The use of bioretention for stormwater management has its roots in industrial and commercial site settings. Only in the early 1990’s did residential applications of bioretention for stormwater management begin to become a concern in the area of environmental protection within communities. The term “rain garden” was coined for this purpose.
“Rain garden” is the popular term used to refer to a landscaped depression or hole that catches rainwater runoff and allows it to soak into the ground. This is opposed to drains and surfaces that cause and aggravate flooding, soil erosion, water pollution and diminished groundwater.
A swale is a similar feature, which may be natural or artificial. Swales serve as infiltration basins, allowing increased rainwater infiltration.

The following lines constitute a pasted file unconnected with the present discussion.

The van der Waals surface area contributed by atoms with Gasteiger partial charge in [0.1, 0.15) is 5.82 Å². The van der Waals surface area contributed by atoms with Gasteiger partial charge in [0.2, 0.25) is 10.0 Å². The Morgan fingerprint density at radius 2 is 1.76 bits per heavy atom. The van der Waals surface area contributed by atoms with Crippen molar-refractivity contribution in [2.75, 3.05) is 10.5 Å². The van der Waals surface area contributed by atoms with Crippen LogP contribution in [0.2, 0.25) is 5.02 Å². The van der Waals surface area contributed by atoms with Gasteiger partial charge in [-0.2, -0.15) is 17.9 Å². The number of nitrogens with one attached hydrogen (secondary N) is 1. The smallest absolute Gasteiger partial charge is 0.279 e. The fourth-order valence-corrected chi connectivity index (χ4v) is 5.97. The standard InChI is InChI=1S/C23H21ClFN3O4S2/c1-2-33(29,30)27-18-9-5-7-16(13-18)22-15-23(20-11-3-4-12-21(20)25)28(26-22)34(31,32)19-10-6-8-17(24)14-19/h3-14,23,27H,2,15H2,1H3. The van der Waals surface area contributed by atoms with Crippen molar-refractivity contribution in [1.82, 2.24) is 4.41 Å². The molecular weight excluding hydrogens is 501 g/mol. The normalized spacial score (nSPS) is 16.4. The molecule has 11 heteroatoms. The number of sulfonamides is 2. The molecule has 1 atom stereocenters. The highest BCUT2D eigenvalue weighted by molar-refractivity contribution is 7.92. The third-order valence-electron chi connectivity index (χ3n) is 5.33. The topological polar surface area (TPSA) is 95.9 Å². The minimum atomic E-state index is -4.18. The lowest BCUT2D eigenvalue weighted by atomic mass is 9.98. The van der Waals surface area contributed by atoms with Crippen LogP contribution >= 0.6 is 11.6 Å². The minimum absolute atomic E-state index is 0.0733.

We “discovered” the useful features of the rain garden/swale by accident. The previous occupants of the property demolished their old house and left behind a pit latrine, a toilet that collects fecal matter in a hole in the ground. We actually only noticed this hole after the big earthquake in 2013. It seems that the earthquake had caused that area in the garden to cave in.
Shortly, a group of ducklings suddenly disappeared in the garden. We discovered that they had fallen into the hole and had to be rescued. Because the hole posed a hazard, Trevor decided to grow plants in the hole. By then, we also noticed that stormwater flowing from the roof of the house and other higher parts of the garden collected into the hole. Apparently, this had great benefits. It prevented excessive flooding and soil erosion.
Today, this – what we now call a “rain garden” – hosts one of the most lush vegetation in the garden. Below are more photos of the rain garden. We plan to dig a couple more rain gardens to alleviate the flooding in low areas of the garden, particularly in the west section.
Here are some links to get you started in understanding and building rain gardens.